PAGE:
A: Comet Elenin hasn’t received much press precisely because it is small and faint. Several new comets are discovered each year, and you don’t normally hear about them either. The truth is that Elenin has received much more attention than it deserves due to a variety of Internet postings that are untrue. The information NASA has on Elenin is readily available on the Internet. (See http://www.jpl.nasa.gov/news/news.cfm?release=2011-135) If this comet were any danger to anyone, you would certainly know about it. For more information, visit NASA’s AsteroidWatch site at http://www.jpl.nasa.gov/asteroidwatch/.
Q: I’ve heard NASA has observed Elenin many times more than other comets. Is this true, and is NASA playing this comet down?
A: NASA regularly detects, tracks and characterizes asteroids and comets passing relatively close to Earth using both ground- and space-based telescopes. The Near-Earth Object Observations Program, commonly called “Spaceguard,” discovers these objects, characterizes a subset of them and predicts their paths to determine if any could be potentially hazardous to our planet. For more information, visit the NASA-JPL Near Earth objects site at http://neo.jpl.nasa.gov/ .
However, neither NASA nor JPL is in the business of actively observing Elenin or any other comet. Most of the posted observations are made by amateur astronomers around the world. Since Elenin has had so much publicity, it naturally has attracted more observers.
Q: I was looking at the orbital diagram of Comet Elenin on the JPL website, and I was wondering why the orbit shows some angles when zooming? If you pick any other comet, you can see that there are no angles or bends.
A: Many people are trying to plot the orbit of the comet with the routine on the JPL website, without realizing that this is just a simple visualization tool. While the tool has been recently improved to show smoother trajectories near the sun, it is not a scientific program to generate an accurate orbit. Yeomans explains that the orbit plotter on the Near-Earth Object website is not meant to accurately depict the true motion of objects over long time intervals, nor is it accurate during close planetary encounters. For more accurate long-term plotting, Yeomans suggests using the JPL Horizons system.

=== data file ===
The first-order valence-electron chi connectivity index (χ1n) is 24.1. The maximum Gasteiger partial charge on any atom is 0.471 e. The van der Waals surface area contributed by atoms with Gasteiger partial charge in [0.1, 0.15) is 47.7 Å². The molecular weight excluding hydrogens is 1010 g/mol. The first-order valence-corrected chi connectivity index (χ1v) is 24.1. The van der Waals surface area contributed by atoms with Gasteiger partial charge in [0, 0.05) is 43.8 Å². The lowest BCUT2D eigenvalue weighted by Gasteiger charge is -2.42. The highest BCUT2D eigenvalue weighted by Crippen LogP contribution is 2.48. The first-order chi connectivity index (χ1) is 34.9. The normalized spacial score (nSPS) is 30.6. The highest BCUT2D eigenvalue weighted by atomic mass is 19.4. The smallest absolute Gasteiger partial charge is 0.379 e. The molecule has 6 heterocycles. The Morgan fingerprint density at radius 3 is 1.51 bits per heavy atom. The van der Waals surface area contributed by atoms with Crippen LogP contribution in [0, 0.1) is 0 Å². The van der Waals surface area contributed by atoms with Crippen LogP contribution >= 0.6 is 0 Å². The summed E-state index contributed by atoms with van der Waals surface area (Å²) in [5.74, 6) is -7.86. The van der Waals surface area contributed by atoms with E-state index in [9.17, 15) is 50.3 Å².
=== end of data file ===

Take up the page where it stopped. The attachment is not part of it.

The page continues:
From a NASA Jet Propulsion Laboratory news release.
PASADENA, Calif. – After a journey of almost three years, NASA’s Mars Exploration Rover Opportunity has reached the Red Planet’s Endeavour Crater to study rocks never seen before.
On Aug. 9, the golf cart-sized rover relayed its arrival at a location named Spirit Point on the crater’s rim. Opportunity drove approximately 13 miles (21 kilometers) since climbing out of the Victoria Crater.
“NASA is continuing to write remarkable chapters in our nation’s story of exploration with discoveries on Mars and trips to an array of challenging new destinations,” NASA Administrator Charles Bolden said. “Opportunity’s findings and data from the upcoming Mars Science Laboratory will play a key role in making possible future human missions to Mars and other places where humans have not yet been.”
Endeavour Crater, which is more than 25 times wider than Victoria Crater, is 14 miles (22 kilometers) in diameter. At Endeavour, scientists expect to see much older rocks and terrains than those examined by Opportunity during its first seven years on Mars. Endeavour became a tantalizing destination after NASA’s Mars Reconnaissance Orbiter detected clay minerals that may have formed in an early warmer and wetter period.